Jenni Lutton Pack reveals how her relationship with Jesus became real to her through her husband’s illness.
I was born into a church-going family. My three younger brothers and I had it instilled into us that keeping the 10 Commandments was the aim, and going to church every Sunday was mandatory. I knew Jesus loved me, even though I was a sinner.
I always knew God was there. I believed he existed, but I knew there was more to it than that. I knew going to church didn’t make me a Christian, nor would I gain salvation by doing good works. By the time I was an adult, if I was asked if I was a Christian, I replied, “Well, obviously, I’m not doing a real good job if you have to ask me.”
I felt the church upheld an 11th Commandment.
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I did all the ‘right’ things. I stayed in a church hostel for student women when I went to uni and teacher’s college. By the time I got my first teaching appointment at a high school in a coastal Queensland city, I was engaged to one of the boys from the equivalent church hostel for males.
I helped with the Interschool Christian Fellowship, taught Sunday school in a nearby suburban Methodist church, and was involved in the ladies fellowship after we were married, until our first child was born and we moved cities for my husband’s promotion.
We had three children by the time our marriage broke down and we divorced. This was a challenge because I felt the church upheld an 11th Commandment – Thou shalt not divorce!
When I went to visit the couple we’d travelled to New Zealand with soon after we were married, I found they’d separated a few months after we had. We’d all met as uni students, staying at the same church hostels. They had a daughter by the time they separated.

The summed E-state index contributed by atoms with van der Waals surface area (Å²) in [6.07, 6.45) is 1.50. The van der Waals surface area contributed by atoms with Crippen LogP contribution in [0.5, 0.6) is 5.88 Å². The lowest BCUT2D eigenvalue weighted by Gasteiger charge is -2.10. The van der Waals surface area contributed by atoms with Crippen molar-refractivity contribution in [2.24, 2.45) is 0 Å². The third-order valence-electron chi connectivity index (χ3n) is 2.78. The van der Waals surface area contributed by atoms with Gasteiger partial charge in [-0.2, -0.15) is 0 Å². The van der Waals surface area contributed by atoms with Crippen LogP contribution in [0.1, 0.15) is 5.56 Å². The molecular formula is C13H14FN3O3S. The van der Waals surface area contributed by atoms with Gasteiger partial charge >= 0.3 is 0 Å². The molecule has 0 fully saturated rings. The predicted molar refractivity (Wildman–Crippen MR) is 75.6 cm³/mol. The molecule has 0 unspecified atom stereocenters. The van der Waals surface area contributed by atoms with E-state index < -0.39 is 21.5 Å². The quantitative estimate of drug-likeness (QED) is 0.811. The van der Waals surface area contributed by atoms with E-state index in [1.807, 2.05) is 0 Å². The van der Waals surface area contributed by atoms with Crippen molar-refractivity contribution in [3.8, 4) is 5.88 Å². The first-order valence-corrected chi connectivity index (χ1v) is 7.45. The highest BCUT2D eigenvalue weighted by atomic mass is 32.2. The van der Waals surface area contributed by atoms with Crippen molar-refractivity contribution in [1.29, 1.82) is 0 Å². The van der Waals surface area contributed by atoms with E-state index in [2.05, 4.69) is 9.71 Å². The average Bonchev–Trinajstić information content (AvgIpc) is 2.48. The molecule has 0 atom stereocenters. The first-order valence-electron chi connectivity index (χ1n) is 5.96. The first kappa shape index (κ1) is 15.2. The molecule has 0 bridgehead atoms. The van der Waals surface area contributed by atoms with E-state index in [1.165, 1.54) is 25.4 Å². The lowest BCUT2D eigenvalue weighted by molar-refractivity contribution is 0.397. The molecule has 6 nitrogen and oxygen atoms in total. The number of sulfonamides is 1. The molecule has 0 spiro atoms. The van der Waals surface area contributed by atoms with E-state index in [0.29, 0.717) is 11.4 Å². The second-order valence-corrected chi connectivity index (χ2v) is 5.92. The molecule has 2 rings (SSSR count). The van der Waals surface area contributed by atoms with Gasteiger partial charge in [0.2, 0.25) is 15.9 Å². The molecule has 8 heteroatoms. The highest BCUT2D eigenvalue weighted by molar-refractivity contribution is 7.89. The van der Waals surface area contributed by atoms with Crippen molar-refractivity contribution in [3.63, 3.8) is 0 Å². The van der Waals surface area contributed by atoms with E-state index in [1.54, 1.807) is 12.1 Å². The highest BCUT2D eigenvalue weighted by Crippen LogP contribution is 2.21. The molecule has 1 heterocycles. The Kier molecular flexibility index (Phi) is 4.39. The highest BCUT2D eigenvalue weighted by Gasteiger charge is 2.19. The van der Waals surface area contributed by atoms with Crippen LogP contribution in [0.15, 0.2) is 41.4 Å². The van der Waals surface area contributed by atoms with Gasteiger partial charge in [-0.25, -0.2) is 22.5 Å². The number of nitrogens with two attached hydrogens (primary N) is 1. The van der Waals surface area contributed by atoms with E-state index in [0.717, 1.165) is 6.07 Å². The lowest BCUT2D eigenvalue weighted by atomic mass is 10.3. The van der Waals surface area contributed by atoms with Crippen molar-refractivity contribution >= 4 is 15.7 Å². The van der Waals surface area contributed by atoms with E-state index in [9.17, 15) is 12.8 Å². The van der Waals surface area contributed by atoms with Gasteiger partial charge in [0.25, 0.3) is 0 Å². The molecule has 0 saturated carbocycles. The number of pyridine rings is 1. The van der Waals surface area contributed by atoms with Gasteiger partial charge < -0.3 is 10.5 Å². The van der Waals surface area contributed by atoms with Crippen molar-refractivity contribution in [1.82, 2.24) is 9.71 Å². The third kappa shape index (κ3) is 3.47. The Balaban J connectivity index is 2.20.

There had never been anything between Peter and me previously; but we soon found great companionship, which developed into a loving, caring relationship, and then to marriage and a child together.
Other people I’d known for longer would say to console me, “We’ll pray for a pain-free 1990.”
We had a very full couple of years. Peter was one of the founding members of the Capricornia Bushwalkers Club, and we continued to go bushwalking, even with a baby as well as the four older children.
Then when our son was about 18 months old, Peter got ‘classic’ appendicitis. When he came out of the operation, the doctors said there was no appendix, just an abscess which had formed after it had burst.
During one of Peter’s many hospitalisations, the mother of one of the boys in my daughter’s class, who I barely knew, came over to me and said, “I’m so sorry to hear your husband is so sick. Would you like me to ask the Sisters of Mercy to pray for him?” Her faith really struck me, and I accepted the offer, though I wasn’t sure about having Catholics praying when I’d been brought up in a Protestant Church. Other people I’d known for longer would say to console me, “We’ll pray for a pain-free 1990.”
I realised those prayers had been answered in the only way possible.
I knew God loved me, but I’d never had it tested before. When Peter’s condition dramatically deteriorated one Sunday morning, only a couple of weeks after returning from six weeks of radiation in Brisbane, he was taken for emergency X-rays in a Christian hospital.